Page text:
August 2021
Volume 10, Issue 10
Open Access
Special Issue  |   October 2021
One-Year Follow-Up in a Phase 1/2a Clinical Trial of an Allogeneic RPE Cell Bioengineered Implant for Advanced Dry Age-Related Macular Degeneration
Author Affiliations & Notes
  • Amir H. Kashani
    Wilmer Eye Institute, Johns Hopkins School of Medicine, Johns Hopkins University, Baltimore, MD, USA
  • Jane S. Lebkowski
    Regenerative Patch Technologies, Menlo Park, CA, USA
  • Firas M. Rahhal
    Retina-Vitreous Associates Medical Group, Beverly Hills, CA, USA
  • Robert L. Avery
    California Retina Consultants, Santa Barbara, CA, USA
  • Hani Salehi-Had
    Atlantis Eye Care, Huntington Beach, CA, USA
  • Sanford Chen
    Orange County Retina Medical Group, Santa Ana, CA, USA
  • Clement Chan
    Southern California Desert Retina Consultants, Palm Desert, CA, USA
  • Neal Palejwala
    Retinal Consultants of Arizona, Retinal Research Institute LLC, Phoenix, AZ, USA
  • April Ingram
    Regenerative Patch Technologies, Menlo Park, CA, USA
  • Wei Dang
    Center for Biomedicine and Genetics, Beckman Research Institute of City of Hope, Duarte, CA, USA
  • Chih-Min Lin
    Center for Biomedicine and Genetics, Beckman Research Institute of City of Hope, Duarte, CA, USA
  • Debbie Mitra
    USC Roski Eye Institute, USC Ginsburg Institute for Biomedical Therapeutics and Department of Ophthalmology, Keck School of Medicine, University of Southern California, Los Angeles, CA, USA
  • Britney O. Pennington
    Regenerative Patch Technologies, Menlo Park, CA, USA
    Center for Stem Cell Biology and Engineering, Neuroscience Research Institute, University of California, Santa Barbara, CA, USA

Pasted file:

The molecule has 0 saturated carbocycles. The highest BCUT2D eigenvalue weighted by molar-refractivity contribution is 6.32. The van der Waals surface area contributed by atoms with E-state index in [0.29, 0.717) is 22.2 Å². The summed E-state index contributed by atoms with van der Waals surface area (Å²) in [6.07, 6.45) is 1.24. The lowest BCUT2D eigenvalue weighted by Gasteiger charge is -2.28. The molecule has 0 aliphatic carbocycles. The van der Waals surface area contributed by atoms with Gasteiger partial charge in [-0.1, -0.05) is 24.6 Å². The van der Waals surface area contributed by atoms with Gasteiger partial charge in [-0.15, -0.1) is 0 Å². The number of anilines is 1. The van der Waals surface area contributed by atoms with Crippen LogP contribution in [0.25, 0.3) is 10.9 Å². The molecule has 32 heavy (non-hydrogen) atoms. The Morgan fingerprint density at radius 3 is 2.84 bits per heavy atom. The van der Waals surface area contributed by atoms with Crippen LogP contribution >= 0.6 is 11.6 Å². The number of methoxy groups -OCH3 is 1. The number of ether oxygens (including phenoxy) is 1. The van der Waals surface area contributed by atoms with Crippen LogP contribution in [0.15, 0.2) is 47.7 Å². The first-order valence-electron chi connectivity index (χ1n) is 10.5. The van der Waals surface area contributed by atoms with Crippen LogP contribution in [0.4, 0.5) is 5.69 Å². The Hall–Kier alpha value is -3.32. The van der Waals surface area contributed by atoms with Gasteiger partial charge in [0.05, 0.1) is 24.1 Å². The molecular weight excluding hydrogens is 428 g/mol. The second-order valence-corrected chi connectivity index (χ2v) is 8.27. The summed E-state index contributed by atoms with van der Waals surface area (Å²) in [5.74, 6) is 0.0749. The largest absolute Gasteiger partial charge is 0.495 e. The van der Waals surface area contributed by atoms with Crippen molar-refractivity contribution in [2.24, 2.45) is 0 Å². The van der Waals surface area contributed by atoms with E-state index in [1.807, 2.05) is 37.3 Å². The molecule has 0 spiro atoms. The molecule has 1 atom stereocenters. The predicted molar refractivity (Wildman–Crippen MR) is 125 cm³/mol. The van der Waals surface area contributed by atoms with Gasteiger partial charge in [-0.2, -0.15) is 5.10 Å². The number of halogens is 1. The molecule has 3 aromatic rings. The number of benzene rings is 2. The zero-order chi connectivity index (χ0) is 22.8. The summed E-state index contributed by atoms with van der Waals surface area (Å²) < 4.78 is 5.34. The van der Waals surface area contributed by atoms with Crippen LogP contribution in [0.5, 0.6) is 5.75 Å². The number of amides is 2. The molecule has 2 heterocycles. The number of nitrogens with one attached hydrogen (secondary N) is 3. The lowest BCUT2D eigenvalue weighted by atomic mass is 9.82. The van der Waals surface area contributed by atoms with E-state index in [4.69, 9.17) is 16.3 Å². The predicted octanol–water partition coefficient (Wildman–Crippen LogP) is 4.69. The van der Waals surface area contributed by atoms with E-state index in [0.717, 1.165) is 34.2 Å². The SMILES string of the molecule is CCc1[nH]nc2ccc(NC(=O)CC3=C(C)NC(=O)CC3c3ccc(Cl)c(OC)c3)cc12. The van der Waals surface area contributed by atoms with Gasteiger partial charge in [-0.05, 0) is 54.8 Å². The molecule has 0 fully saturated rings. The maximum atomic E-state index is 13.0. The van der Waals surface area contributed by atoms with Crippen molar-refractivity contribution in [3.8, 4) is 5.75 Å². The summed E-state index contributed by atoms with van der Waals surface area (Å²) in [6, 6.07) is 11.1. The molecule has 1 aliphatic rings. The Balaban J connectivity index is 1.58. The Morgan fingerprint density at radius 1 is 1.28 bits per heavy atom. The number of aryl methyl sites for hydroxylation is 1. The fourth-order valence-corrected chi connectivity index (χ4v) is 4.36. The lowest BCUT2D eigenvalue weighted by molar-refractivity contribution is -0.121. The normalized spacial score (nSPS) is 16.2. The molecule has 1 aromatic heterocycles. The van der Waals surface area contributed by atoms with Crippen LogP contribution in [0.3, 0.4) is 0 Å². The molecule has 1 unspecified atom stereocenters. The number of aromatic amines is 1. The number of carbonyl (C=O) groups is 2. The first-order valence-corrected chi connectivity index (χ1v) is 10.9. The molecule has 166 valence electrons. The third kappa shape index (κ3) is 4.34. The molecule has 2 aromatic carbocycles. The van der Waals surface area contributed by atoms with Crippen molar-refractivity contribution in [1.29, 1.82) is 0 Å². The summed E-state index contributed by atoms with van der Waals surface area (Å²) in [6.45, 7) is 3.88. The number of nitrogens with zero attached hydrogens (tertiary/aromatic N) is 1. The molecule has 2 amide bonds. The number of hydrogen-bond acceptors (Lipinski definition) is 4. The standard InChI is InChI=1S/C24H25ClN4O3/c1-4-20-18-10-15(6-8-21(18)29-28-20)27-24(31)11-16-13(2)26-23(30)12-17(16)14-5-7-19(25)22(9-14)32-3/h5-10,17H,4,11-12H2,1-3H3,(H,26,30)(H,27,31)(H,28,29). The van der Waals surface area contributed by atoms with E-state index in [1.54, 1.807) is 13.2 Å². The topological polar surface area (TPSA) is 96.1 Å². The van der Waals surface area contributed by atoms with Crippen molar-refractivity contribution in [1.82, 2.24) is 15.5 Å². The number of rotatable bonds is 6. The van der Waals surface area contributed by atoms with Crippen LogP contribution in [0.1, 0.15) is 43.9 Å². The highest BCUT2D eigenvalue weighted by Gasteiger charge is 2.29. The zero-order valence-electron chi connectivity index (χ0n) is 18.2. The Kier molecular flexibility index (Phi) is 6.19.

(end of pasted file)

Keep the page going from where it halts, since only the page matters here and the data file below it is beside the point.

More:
• Cassidy Hinman
    Regenerative Patch Technologies, Menlo Park, CA, USA
    Center for Stem Cell Biology and Engineering, Neuroscience Research Institute, University of California, Santa Barbara, CA, USA
  • Mohamed A. Faynus
    Regenerative Patch Technologies, Menlo Park, CA, USA
    Center for Stem Cell Biology and Engineering, Neuroscience Research Institute, University of California, Santa Barbara, CA, USA
  • Jeffrey K. Bailey
    Regenerative Patch Technologies, Menlo Park, CA, USA
    Center for Stem Cell Biology and Engineering, Neuroscience Research Institute, University of California, Santa Barbara, CA, USA
  • Sukriti Mohan
    USC Roski Eye Institute, USC Ginsburg Institute for Biomedical Therapeutics and Department of Ophthalmology, Keck School of Medicine, University of Southern California, Los Angeles, CA, USA
  • Narsing Rao
    Department of Pathology, Keck School of Medicine, University of Southern California, Los Angeles, CA, USA
  • Lincoln V. Johnson
    Regenerative Patch Technologies, Menlo Park, CA, USA
    Center for Stem Cell Biology and Engineering, Neuroscience Research Institute, University of California, Santa Barbara, CA, USA
  • Dennis O. Clegg
    Center for Stem Cell Biology and Engineering, Neuroscience Research Institute, University of California, Santa Barbara, CA, USA
  • David R. Hinton